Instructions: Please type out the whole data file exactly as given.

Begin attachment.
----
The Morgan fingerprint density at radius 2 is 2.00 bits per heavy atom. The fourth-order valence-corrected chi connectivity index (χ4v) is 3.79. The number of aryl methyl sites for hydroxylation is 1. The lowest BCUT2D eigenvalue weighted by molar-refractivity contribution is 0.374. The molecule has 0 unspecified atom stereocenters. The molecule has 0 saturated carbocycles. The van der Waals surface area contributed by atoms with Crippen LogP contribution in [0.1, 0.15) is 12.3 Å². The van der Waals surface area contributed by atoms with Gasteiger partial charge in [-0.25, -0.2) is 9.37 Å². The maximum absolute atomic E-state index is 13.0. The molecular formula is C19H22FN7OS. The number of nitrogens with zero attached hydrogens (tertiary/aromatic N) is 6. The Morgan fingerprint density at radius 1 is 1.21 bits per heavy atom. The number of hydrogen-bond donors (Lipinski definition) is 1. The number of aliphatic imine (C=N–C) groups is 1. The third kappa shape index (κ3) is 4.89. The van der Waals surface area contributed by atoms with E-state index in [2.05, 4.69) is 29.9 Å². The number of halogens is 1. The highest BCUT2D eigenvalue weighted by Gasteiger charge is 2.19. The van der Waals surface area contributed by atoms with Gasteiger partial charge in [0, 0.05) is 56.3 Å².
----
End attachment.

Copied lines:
The Morgan fingerprint density at radius 2 is 2.00 bits per heavy atom. The fourth-order valence-corrected chi connectivity index (χ4v) is 3.79. The number of aryl methyl sites for hydroxylation is 1. The lowest BCUT2D eigenvalue weighted by molar-refractivity contribution is 0.374. The molecule has 0 unspecified atom stereocenters. The molecule has 0 saturated carbocycles. The van der Waals surface area contributed by atoms with Crippen LogP contribution in [0.1, 0.15) is 12.3 Å². The van der Waals surface area contributed by atoms with Gasteiger partial charge in [-0.25, -0.2) is 9.37 Å². The maximum absolute atomic E-state index is 13.0. The molecular formula is C19H22FN7OS. The number of nitrogens with zero attached hydrogens (tertiary/aromatic N) is 6. The Morgan fingerprint density at radius 1 is 1.21 bits per heavy atom. The number of hydrogen-bond donors (Lipinski definition) is 1. The number of aliphatic imine (C=N–C) groups is 1. The third kappa shape index (κ3) is 4.89. The van der Waals surface area contributed by atoms with E-state index in [2.05, 4.69) is 29.9 Å². The number of halogens is 1. The highest BCUT2D eigenvalue weighted by Gasteiger charge is 2.19. The van der Waals surface area contributed by atoms with Gasteiger partial charge in [0, 0.05) is 56.3 Å².